I feel your frustration! But it is a normal part of learning to play guitar.
One reason so many aspiring new guitarist, give up before they ever get to a point where they feel a sense of reward and accomplishment, is that learning guitar involves overcoming several difficult challenges thrown at you all at once in the very beginning.
First you have the pain of tender fingers pressing on steel strings. Then you are using muscles in your hand and fingers that ordinary daily living activities have not helped you to develop the strength required for playing guitar. And, as expressed in your question, you must train your brain to tell your fingers and hands to contort in very unnatural and strange positions to play chords.
My best advice is to abandoned any idea of instant gratification and commit to the idea that learning guitar is a slow process in the beginning. It gets exponentially easier to improve your skills after you get past the huge hurdles you encounter in the beginning.
Think of where you presently are in your journey as merely preparation and training. You are getting in shape to learn to play by developing some basic skills and building finger strength and callouses and coordination. Progress will be very slow in the beginning but if you persevere, you will reach a point where progress comes at a far more rapid pace.
Now to your specific challenge. Before working on transitions between chords, you must first train your brain to tell your fingers to form the proper shape for each of the two chords. Start one at a time. Learn to properly form and play a particular chord (say a C chord for example). Practice forming the chord and releasing your hand and forming the chord again and releasing. Do this over and over until you can go from an open hand position to a C chord without hesitation. Do this before you even think about transitioning from a C chord to something else.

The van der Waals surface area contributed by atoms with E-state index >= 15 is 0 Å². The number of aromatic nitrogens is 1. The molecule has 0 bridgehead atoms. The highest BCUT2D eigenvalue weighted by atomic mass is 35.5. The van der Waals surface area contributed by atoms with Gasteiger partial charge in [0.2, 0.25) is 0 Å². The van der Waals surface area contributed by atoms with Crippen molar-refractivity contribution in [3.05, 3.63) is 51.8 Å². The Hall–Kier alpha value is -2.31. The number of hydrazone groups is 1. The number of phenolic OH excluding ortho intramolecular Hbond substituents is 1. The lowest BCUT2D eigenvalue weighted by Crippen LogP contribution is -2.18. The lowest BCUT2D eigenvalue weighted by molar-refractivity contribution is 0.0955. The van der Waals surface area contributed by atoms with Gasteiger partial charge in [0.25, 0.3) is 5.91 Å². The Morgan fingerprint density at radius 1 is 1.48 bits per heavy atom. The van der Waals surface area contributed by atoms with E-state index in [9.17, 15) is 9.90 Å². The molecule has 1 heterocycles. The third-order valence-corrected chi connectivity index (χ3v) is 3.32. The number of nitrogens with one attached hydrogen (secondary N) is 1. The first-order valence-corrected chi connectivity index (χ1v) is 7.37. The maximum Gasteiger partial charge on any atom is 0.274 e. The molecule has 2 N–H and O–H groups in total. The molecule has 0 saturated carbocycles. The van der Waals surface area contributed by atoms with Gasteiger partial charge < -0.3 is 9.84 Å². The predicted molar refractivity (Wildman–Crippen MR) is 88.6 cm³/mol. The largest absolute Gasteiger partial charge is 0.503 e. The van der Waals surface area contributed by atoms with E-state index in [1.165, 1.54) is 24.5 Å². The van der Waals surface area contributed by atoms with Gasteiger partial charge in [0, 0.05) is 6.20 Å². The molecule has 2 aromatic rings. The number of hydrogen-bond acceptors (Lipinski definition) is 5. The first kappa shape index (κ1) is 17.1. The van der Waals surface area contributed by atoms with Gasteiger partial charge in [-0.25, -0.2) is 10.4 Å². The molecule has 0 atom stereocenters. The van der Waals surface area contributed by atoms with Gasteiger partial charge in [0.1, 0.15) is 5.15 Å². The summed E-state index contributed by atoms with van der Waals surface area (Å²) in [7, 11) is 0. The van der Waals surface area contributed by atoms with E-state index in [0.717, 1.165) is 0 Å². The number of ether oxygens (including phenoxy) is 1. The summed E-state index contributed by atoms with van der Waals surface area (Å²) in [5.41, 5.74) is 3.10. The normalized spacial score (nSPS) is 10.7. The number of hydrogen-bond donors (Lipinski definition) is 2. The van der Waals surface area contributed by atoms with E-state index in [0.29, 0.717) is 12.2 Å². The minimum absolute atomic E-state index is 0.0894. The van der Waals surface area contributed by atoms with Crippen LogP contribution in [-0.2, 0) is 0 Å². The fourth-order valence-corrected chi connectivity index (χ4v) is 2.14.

Next step is to learn the next chord (Em for example). Practice forming an Em chord and opening your hand and forming the chord again - until you can play it without hesitation.
Once you are able to form a C chord from an open hand without much hesitation and can do the same with the Em chord, then you can begin to practice the transition between the two chords. To do this, start on one chord, then play the second chord and repeat this process. Start slowly and you will build speed over time. Don't use a metronome in the beginning, it will only add to your frustration. Once you can quickly and easily transition between the two chords, you can begin to practice using a metronome to further ingrain your transition and develop some rhythm at the same time.
It would be very helpful to have a teacher or experienced guitarist, help you with the proper fingering and hand position for every chord you endeavor to learn. Efficiently forming a chord involves more than just putting your fingers on the right strings at the right frets. Each chord requires a different hand position and sometimes arm position. Some chords have you tilting your hand one direction - others the opposite. Some chords have your thumb in the center of the back of the neck, while others may be much easier to play if your thumb is at the top of the neck.
Keep your goals and expectations realistic. It may be helpful to set a goal of learning the I - IV and V chord of a particular key and then learning to transition between those three. In the key of C that would be I = C IV = F and V = G. Once you learn the basic I - IV and V chords and develop the ability to transition between them, you will be able to play literally thousands of songs.
If you accomplish that one small goal, you will develop the passion and desire to continue your journey, which will provide opportunities to continue to learn and improve for the rest of your life. And it gets more enjoyable as you go.
Don't give up! What you are experiencing is normal and something that all of us (who have learned to play guitar) went through in the beginning. It takes slow and deliberate practice to get over the huge wall at the start. It gets much easier after you get over that initial wall. Good luck!